Video: Snow Patrol’s Gary Lightbody joins Richard Moore and Lyra McKee's family in calls for peace
Snow Patrol’s Gary Lightbody paid poignant tribute to his late granny from the Fountain - “the best person I ever knew in my life” - at the ‘Lyra’s Walk’ rally in Derry on Monday.
Mr. Lightbody, whose parents Jack and Lynne are both from Derry, walked the last leg of the peace demonstration from Belfast to Derry in memory of the late writer Lyra McKee, who was shot dead by an ‘IRA’ gunman in Creggan on April 18
Addressing the large crowd that had gathered in Guildhall Square to welcome ‘Lyra’s Walk’, he said: “My granny lived all her life in Fountain Street in Derry, not that far away.
"She was the best person I ever knew in my life. She’s not with us anymore but she taught all of us from a very early age that everybody should be treated with respect and with love, wherever they’re from, whatever they’re about, whoever they are.
“Her best friend Margaret Monaghan was a Catholic. She was Protestant. At a time when that didn’t happen very often. So she set the standard for our family.”
Mr. Lightbody performed a rendition of an unrecorded song, ‘I Think of Home’, which features references to his granny and his childhood trips to Derry.
“I wrote this song a while ago and never recorded it, never released it, that sort of features her in it and talks about Ireland and all of us,” he said.
The song includes the doubly poignant lyrics: “I remember trips to Derry on the old car’s freezing seats. At night on Fountain Street in winter, my grandma’s laugh the greatest noise. It’s sure been hard since she left us and none of us have been the same. But the light she left within us; And I still see her every day.”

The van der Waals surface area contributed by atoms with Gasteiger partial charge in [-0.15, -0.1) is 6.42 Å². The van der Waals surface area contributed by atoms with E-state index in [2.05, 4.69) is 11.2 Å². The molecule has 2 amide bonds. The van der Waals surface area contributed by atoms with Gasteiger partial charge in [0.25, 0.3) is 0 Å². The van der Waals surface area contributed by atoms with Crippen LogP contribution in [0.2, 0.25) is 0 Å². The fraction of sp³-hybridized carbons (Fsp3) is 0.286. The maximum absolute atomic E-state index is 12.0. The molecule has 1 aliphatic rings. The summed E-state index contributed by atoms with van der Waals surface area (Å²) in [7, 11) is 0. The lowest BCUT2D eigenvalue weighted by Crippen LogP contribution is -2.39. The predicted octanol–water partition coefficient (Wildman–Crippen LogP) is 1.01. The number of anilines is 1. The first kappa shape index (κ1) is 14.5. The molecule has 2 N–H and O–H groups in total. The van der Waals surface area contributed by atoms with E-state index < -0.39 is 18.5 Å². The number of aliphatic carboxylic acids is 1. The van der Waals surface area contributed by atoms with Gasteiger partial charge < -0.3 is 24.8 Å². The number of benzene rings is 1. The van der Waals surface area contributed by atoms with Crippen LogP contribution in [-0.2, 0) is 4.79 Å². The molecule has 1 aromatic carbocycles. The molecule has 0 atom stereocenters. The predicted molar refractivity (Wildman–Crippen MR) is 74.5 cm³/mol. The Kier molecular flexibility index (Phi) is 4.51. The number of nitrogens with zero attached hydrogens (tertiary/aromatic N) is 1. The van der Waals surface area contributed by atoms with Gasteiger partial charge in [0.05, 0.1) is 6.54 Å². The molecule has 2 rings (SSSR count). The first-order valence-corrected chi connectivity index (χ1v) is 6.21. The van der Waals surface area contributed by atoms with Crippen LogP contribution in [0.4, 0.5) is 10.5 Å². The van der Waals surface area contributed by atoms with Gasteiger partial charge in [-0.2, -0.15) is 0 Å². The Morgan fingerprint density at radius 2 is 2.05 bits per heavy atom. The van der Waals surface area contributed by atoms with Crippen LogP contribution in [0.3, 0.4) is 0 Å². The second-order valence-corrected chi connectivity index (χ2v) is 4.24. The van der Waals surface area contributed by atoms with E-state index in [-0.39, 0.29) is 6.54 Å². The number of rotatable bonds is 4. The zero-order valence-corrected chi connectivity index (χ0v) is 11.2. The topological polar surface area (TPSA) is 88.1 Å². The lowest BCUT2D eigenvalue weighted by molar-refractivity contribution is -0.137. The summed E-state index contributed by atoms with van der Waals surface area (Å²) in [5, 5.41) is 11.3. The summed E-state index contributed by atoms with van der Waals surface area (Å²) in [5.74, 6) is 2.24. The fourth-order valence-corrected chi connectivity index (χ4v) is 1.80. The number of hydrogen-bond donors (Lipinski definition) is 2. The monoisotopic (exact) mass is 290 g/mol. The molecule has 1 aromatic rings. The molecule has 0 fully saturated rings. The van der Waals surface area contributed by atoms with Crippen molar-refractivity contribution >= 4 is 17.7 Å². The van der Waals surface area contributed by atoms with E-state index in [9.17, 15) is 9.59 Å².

He went on to dedicate one of Snow Patrol’s signature tunes, ‘Run’, to Lyra.
One of Lyra’s friends read a statement on behalf of the organisers.
It read: “The killing of Lyra McKee was wrong, the killing of any person in our shared history regardless of the group or body responsible has been wrong.
"Using violence as a means to resolve our problems has been proven to be futile. Any group or body that uses violence to forward their political aims is wrong.”
Richard Moore, founder of the Children in Crossfire charity, who lost his sight when he was shot in the face by a British soldier with a rubber bullet in 1972, aged just 10, said: “Can I just say to the men who put the guns in the hands of whoever.
"You know, it’s not helping ‘the cause’. It’s actually destroying your cause. So please listen to what’s happening today.”
Nichola Corner, Lyra’s sister offered to meet her killer at any police station in Ireland.“I’m prepared to be there as you hand yourself in. I promise you here and now that I will meet you at any police station anywhere on this island to support you in taking the brave step of handing yourself in and allowing my sister the justice she deserves,” she said.